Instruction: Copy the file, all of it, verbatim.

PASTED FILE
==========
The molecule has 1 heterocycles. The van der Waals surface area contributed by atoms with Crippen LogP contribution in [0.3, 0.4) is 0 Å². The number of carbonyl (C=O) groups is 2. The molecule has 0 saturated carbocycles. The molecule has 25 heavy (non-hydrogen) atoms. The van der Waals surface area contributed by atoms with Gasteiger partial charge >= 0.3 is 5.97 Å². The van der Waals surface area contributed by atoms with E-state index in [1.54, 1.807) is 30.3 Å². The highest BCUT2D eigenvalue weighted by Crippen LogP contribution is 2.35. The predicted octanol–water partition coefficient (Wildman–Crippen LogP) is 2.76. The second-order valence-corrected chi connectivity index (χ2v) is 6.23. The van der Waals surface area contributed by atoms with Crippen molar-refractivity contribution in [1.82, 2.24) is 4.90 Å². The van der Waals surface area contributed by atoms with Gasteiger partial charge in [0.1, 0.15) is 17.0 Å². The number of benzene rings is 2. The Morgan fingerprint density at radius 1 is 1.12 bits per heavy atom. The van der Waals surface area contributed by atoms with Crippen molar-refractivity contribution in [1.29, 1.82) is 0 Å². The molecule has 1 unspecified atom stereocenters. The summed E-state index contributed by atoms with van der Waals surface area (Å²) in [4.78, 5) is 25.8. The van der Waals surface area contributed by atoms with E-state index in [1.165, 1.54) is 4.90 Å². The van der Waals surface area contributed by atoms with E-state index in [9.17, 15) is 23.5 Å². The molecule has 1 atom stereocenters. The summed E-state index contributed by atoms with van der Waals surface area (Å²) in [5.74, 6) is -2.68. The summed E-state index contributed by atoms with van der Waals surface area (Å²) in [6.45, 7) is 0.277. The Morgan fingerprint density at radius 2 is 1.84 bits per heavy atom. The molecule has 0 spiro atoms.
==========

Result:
The molecule has 1 heterocycles. The van der Waals surface area contributed by atoms with Crippen LogP contribution in [0.3, 0.4) is 0 Å². The number of carbonyl (C=O) groups is 2. The molecule has 0 saturated carbocycles. The molecule has 25 heavy (non-hydrogen) atoms. The van der Waals surface area contributed by atoms with Gasteiger partial charge >= 0.3 is 5.97 Å². The van der Waals surface area contributed by atoms with E-state index in [1.54, 1.807) is 30.3 Å². The highest BCUT2D eigenvalue weighted by Crippen LogP contribution is 2.35. The predicted octanol–water partition coefficient (Wildman–Crippen LogP) is 2.76. The second-order valence-corrected chi connectivity index (χ2v) is 6.23. The van der Waals surface area contributed by atoms with Crippen molar-refractivity contribution in [1.82, 2.24) is 4.90 Å². The van der Waals surface area contributed by atoms with Gasteiger partial charge in [0.1, 0.15) is 17.0 Å². The number of benzene rings is 2. The Morgan fingerprint density at radius 1 is 1.12 bits per heavy atom. The van der Waals surface area contributed by atoms with Crippen molar-refractivity contribution in [1.29, 1.82) is 0 Å². The molecule has 1 unspecified atom stereocenters. The summed E-state index contributed by atoms with van der Waals surface area (Å²) in [4.78, 5) is 25.8. The van der Waals surface area contributed by atoms with E-state index in [1.165, 1.54) is 4.90 Å². The van der Waals surface area contributed by atoms with E-state index in [9.17, 15) is 23.5 Å². The molecule has 1 atom stereocenters. The summed E-state index contributed by atoms with van der Waals surface area (Å²) in [5.74, 6) is -2.68. The summed E-state index contributed by atoms with van der Waals surface area (Å²) in [6.45, 7) is 0.277. The Morgan fingerprint density at radius 2 is 1.84 bits per heavy atom. The molecule has 0 spiro atoms.